Monday, 11 June 2012

Classical English Poems

Ik schrijf graag gedichten, maar lees ze ook graag vooral van de Engelse klassieken. Vandaag na een lange dag werken, te moe om zelf wat te schrijven, ben ik aan het lezen geslagen en vond een aantal prachtige Engelse Gedichten, om even met iedereen te delen: Mijn favorieten zijn echt broer en zus Rossetti. Maar deze andere staan tegenwoordig ook bij mijn favoriete gedichten. (op poemhunter.com kan dat)

© KH


It wil not change                                         Sarah Teasdale
It will not change now    
After so many years;
Life has not broken it
With parting or tears;
Death will not alter it,
It will live on
In all my songs for you
When I am gone. 
Sarah Teasdale

When I am dead, my dearest                        Christina Georgina Rossetti


When I am dead, my dearest,
Sing no sad songs for me;
Plant thou no roses at my head,
Nor shady cypress tree:
Be the green grass above me
With showers and dewdrops wet;
And if thou wilt, remember,
And if thou wilt, forget.

I shall not see the shadows,
I shall not feel the rain;
I shall not hear the nightingale
Sing on, as if in pain:
And dreaming through the twilight
That doth not rise nor set,
Haply I may remember,
And haply may forget.

Christina Georgina Rossetti

Dante Gabriel Rossetti
Sudden Light                                                 


I have been here before,
But when or how I cannot tell:
I know the grass beyond the door,
The sweet keen smell,
The sighing sound, the lights around the shore.

You have been mine before,--
How long ago I may not know:
But just when at that swallow's soar
Your neck turn'd so,
Some veil did fall,--I knew it all of yore.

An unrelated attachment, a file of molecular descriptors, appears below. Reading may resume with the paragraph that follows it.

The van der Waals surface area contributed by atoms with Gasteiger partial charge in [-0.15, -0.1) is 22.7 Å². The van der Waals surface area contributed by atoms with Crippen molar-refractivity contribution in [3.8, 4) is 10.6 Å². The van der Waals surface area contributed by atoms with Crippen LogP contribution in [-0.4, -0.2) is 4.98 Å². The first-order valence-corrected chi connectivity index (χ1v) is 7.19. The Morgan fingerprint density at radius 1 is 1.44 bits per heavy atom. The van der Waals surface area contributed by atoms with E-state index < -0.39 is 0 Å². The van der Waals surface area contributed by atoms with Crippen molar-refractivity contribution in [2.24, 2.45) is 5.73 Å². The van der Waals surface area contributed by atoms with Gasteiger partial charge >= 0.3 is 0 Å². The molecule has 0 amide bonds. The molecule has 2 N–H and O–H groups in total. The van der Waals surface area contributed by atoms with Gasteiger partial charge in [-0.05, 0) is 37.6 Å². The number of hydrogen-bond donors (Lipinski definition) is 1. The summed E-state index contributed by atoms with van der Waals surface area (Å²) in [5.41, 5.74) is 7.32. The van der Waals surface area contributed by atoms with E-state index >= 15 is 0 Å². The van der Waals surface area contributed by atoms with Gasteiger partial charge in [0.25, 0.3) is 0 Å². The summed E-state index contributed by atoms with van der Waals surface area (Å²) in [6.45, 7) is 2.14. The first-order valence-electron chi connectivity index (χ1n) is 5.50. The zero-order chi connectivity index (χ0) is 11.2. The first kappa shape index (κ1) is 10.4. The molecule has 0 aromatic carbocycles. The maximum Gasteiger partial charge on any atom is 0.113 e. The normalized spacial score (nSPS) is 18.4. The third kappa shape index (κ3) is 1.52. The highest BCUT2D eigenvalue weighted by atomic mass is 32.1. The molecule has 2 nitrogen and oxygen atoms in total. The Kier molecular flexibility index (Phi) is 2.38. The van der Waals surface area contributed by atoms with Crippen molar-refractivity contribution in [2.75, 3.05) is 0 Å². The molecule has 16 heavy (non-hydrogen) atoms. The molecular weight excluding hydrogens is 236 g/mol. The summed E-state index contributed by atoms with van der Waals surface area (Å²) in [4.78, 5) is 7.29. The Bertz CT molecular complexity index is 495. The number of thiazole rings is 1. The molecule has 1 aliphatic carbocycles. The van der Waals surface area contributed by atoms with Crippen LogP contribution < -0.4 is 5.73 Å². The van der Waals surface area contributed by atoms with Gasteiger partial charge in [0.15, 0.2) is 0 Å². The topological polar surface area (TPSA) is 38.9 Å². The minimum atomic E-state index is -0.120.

Has this been thus before?
And shall not thus time's eddying flight
Still with our lives our love restore
In death's despite,
And day and night yield one delight once more?

Dante Gabriel Rossetti




The Road Not Taken                                         
Robert Frost 


Two roads diverged in a yellow wood,
And sorry I could not travel both
And be one traveler, long I stood
And looked down one as far as I could
To where it bent in the undergrowth;

Then took the other, as just as fair,
And having perhaps the better claim
Because it was grassy and wanted wear,
Though as for that the passing there
Had worn them really about the same,

And both that morning equally lay
In leaves no step had trodden black.
Oh, I marked the first for another day!
Yet knowing how way leads on to way
I doubted if I should ever come back.

I shall be telling this with a sigh
Somewhere ages and ages hence:
Two roads diverged in a wood, and I,
I took the one less traveled by,
And that has made all the difference.

Robert Frost

1 comment:

Christiaan Hupkes said...

Engelse gedichten blijven prachtig om te lezen. Ook die van jou zelf.